This year’s workshop was the seventh LENLS and the second held at the Campus Innovation Center in Mita, Tokyo in November of 2010 as part of the JSAI International Symposia on AI program of the Japanese Society for Artificial Intelligence. The workshop featured invited talks by Alexandru Baltag, on dynamic epistemic logic, and Shunsuke Yatabe, on paradoxes—in particular, paradoxes arising from theories of truth—and coinduction. A paper based on that second talk, “Yablo-like Paradoxes and Co-induction”, appears in the present volume. In addition, 18 papers were selected by the program committee (see Acknowledgements) from the submitted abstracts for presentation and as alternates.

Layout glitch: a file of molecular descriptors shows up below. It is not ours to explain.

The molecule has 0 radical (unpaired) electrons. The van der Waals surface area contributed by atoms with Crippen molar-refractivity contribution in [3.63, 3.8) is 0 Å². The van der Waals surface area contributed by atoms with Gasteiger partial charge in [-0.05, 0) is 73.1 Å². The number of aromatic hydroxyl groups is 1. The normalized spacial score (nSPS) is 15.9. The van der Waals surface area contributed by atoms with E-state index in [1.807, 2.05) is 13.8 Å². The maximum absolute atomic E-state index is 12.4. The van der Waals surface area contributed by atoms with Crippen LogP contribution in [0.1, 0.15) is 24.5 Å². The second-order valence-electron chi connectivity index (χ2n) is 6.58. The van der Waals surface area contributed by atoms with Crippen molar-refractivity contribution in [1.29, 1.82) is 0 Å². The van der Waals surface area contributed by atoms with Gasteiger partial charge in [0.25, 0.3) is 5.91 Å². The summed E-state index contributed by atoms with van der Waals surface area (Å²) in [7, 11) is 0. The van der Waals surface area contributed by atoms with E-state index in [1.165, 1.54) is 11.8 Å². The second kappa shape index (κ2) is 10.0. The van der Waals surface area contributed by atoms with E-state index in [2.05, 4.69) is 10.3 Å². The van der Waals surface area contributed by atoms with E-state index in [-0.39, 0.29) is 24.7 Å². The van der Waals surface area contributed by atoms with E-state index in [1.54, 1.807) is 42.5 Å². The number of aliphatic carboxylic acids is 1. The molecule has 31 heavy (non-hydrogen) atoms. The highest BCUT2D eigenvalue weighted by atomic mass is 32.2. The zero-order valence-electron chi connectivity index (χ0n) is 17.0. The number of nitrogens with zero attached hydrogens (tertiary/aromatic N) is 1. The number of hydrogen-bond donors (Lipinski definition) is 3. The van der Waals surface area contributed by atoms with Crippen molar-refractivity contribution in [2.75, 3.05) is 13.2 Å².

As always with the LENLS workshops, the content of the presented papers was rich and varied. This year’s theme was salience: its realization in natural language (as well as human reasoning and knowledge representation) and how it should be given a formal representation. In addition to papers on this topic, a wide range of topics were represented, including, on the empirical side, focus phenomena, negative polarity items, reduplication, factivity and vagueness, and, on the theoretical side, variable-free semantics, game-theoretic pragmatics, categorial grammar, and various sorts of dynamic logics. In the remainder of this introduction, I will briefly indicate the content of the papers selected from this wide array of topics to appear in the present volume.